Texas House Candidate Warns of Muslim ‘Infiltration’ in American Society

A candidate seeking a seat in the Texas House of Representatives in the May 27 Republican runoff recently warned listeners on a religious radio program about “the infiltration of our society by Muslims.” The Texas Tribune reported about the comments by Rob Henneke, who finished second in the March primary for the GOP nomination to replace state Rep. Harvey Hildebran, R-Kerrville, in a Hill Country House district:

“I’m very concerned about the infiltration of our society by Muslims right now in Texas,” Henneke told listeners. “I don’t think people are aware about how pervasive that has become in our society.”

He said he would support in the next legislative session the passage of the American Laws for American Courts Act, which would forbid the use of foreign law in the state’s courts.

“We have good, very conservative judges that I don’t think would be open to allowing” Shariah law in Texas, Henneke said in an interview. “But I have seen reports and heard anecdotally situations elsewhere in this country and in Texas where that has been a problem and an issue.”

Our friends at Texas Impact have rightly denounced Henneke for crossing the line into religious bigotry. His comments about the mythical threat of Shariah law in Texas are also absurd. Measures like the American Laws for American Courts Act have failed to pass in Texas because — as legal experts, business representatives and religious groups have pointed out repeatedly — they are unnecessary (both the U.S. and Texas Constitutions bar the imposition of religious laws), legally problematic and potentially unconstitutional. But promoting anti-Muslim hysteria (and bigotry) clearly remains a weapon in the far right’s political arsenal.

15 thoughts on “Texas House Candidate Warns of Muslim ‘Infiltration’ in American Society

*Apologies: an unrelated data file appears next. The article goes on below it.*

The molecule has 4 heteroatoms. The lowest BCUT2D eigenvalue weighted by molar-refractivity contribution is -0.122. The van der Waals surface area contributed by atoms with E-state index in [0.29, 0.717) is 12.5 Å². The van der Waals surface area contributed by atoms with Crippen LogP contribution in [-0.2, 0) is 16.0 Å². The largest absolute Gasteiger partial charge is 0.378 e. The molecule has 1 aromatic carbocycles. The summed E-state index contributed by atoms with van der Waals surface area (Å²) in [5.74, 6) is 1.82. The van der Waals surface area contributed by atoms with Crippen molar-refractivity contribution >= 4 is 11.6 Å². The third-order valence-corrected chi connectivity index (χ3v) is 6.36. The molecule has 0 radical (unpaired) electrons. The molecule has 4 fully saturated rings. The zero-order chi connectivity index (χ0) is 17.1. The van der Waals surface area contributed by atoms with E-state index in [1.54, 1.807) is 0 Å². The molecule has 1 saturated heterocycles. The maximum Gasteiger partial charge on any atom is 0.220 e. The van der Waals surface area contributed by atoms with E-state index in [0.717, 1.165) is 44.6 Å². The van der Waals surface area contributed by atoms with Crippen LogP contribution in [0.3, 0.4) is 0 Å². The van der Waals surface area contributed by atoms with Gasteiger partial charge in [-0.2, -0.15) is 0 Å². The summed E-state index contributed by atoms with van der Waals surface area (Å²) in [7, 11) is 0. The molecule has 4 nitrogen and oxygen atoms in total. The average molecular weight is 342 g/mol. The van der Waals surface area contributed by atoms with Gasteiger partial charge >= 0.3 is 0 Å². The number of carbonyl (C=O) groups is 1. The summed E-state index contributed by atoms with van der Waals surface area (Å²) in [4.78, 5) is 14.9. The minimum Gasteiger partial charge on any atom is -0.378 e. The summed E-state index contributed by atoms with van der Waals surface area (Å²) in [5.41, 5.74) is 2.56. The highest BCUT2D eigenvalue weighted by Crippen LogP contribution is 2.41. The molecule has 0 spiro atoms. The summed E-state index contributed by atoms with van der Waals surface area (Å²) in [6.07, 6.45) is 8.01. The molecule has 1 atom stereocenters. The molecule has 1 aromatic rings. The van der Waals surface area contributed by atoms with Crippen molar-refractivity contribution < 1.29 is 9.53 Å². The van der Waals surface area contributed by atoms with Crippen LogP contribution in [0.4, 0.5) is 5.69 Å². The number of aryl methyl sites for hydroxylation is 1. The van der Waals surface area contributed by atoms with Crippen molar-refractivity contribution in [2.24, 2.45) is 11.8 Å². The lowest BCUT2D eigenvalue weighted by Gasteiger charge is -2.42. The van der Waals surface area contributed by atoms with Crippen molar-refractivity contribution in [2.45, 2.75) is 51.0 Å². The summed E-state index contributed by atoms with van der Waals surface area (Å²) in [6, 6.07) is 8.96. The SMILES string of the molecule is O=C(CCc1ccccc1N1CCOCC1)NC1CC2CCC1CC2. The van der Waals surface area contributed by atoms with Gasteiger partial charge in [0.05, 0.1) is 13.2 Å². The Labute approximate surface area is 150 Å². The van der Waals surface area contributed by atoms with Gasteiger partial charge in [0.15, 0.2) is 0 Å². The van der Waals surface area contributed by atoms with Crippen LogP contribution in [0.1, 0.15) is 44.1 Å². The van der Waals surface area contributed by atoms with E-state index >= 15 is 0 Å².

1. Wooooooow… -.- What a shameful thing to say. I really shouldn’t be surprised at this point, but honestly I am. It’s so disappointing.

    1. Treaties signed and ratified by the United States are the supreme law of the land as stated in the Constitution. So, foreign law can apply in the US provided it is as an explicit part of a treaty. In theory (and that’s a fear the fringers always prey on) a conspiracy of Congress and POTUS could introduce foreign religious law abolishing US law by means of such a treaty. In reality the US governmnet takes the Roman position that the US are not bound by any law foreign or domestic, so even those treaties signed and ratified get ignored and violated on a regular base (same as the Constitution in times of ‘need’).
      In my opinion most of the Muslim scare pushed by extremists is just a welcome new gig after anti-semitism and anti-communism have become unacceptable or hopelessly obsolete. In other words the evil raghead has just replaced (for the moment) the hook-nosed usurer and the sly Red plotter of yesterday but the character and means attributed to the new enemy are in essence the same. Occasionally it’s all to obvious that the old scripts get reused with just some key words replaced.

  2. The real concern is that people like this can get ahead by terrifying an innocent, uninformed electorate into putting them in an office for which they are incapable of governance. Wake up, Kerr County! Wake up, Texas! Wake up, America!

  3. Well, maybe since the Hobby Lobby ruling that religious concerns trumps federal law, they should worry. It won’t always be a right-wing fundi Christian. There is even now a church in South Carolina that says the state law against same-sex marriage goes against their conscience. Where does this end? With everybody doing whatever they like and then claiming it is a matter of conscience?

  4. I suggest another Texas state law. I call it the:

    MUSLIM LAW AND CHRISTIAN FUNDAMENTALIST LAW ARE SO MUCH LIKE THE MUSLIMS WILL EMPTY OUR CHURCHES ACT

    Just like famous Southern Baptist Preacher and Mercer University President Reverend Godsey has said:

    “When you get right down to it, there’s not a dime’s worth of difference between Christian Fundamentalism and Islamic Fundamentalism.”

    So sure. They’re afraid all right. They are afraid the intense legalism of Islam will appeal to the same people who would otherwise find Christian fundamentalism appealing—like say—appealing to those people who want to keep women submissive, barefoot, and pregnant. There’s just one of many things they share in common.

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